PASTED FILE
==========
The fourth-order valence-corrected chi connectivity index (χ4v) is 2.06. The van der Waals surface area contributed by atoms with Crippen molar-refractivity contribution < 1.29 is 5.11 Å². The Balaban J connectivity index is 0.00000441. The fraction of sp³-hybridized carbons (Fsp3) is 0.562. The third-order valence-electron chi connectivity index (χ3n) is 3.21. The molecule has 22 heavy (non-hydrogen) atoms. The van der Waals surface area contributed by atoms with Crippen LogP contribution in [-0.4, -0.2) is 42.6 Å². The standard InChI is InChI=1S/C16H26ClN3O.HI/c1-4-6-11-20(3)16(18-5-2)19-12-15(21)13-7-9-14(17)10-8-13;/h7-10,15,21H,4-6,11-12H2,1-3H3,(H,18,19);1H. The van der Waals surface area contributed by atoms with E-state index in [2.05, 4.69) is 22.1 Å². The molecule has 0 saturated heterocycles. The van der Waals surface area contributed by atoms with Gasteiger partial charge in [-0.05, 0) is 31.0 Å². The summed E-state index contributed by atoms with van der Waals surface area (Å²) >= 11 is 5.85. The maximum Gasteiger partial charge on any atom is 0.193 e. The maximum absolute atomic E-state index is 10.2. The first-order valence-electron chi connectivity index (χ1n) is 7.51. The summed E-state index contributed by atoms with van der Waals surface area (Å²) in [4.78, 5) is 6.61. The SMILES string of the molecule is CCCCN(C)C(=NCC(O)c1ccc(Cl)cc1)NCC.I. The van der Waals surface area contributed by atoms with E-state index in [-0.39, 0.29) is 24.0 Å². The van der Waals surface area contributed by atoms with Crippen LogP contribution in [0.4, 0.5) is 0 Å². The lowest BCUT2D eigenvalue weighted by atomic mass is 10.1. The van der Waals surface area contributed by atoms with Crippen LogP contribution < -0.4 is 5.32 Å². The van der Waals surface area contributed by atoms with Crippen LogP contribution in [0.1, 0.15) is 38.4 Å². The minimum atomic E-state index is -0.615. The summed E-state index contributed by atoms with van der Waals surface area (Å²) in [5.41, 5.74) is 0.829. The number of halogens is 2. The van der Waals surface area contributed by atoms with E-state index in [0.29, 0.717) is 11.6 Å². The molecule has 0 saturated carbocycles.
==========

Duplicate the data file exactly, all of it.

The fourth-order valence-corrected chi connectivity index (χ4v) is 2.06. The van der Waals surface area contributed by atoms with Crippen molar-refractivity contribution < 1.29 is 5.11 Å². The Balaban J connectivity index is 0.00000441. The fraction of sp³-hybridized carbons (Fsp3) is 0.562. The third-order valence-electron chi connectivity index (χ3n) is 3.21. The molecule has 22 heavy (non-hydrogen) atoms. The van der Waals surface area contributed by atoms with Crippen LogP contribution in [-0.4, -0.2) is 42.6 Å². The standard InChI is InChI=1S/C16H26ClN3O.HI/c1-4-6-11-20(3)16(18-5-2)19-12-15(21)13-7-9-14(17)10-8-13;/h7-10,15,21H,4-6,11-12H2,1-3H3,(H,18,19);1H. The van der Waals surface area contributed by atoms with E-state index in [2.05, 4.69) is 22.1 Å². The molecule has 0 saturated heterocycles. The van der Waals surface area contributed by atoms with Gasteiger partial charge in [-0.05, 0) is 31.0 Å². The summed E-state index contributed by atoms with van der Waals surface area (Å²) >= 11 is 5.85. The maximum Gasteiger partial charge on any atom is 0.193 e. The maximum absolute atomic E-state index is 10.2. The first-order valence-electron chi connectivity index (χ1n) is 7.51. The summed E-state index contributed by atoms with van der Waals surface area (Å²) in [4.78, 5) is 6.61. The SMILES string of the molecule is CCCCN(C)C(=NCC(O)c1ccc(Cl)cc1)NCC.I. The van der Waals surface area contributed by atoms with E-state index in [-0.39, 0.29) is 24.0 Å². The van der Waals surface area contributed by atoms with Crippen LogP contribution in [0.4, 0.5) is 0 Å². The lowest BCUT2D eigenvalue weighted by atomic mass is 10.1. The van der Waals surface area contributed by atoms with Crippen LogP contribution < -0.4 is 5.32 Å². The van der Waals surface area contributed by atoms with Crippen LogP contribution in [0.1, 0.15) is 38.4 Å². The minimum atomic E-state index is -0.615. The summed E-state index contributed by atoms with van der Waals surface area (Å²) in [5.41, 5.74) is 0.829. The number of halogens is 2. The van der Waals surface area contributed by atoms with E-state index in [0.29, 0.717) is 11.6 Å². The molecule has 0 saturated carbocycles.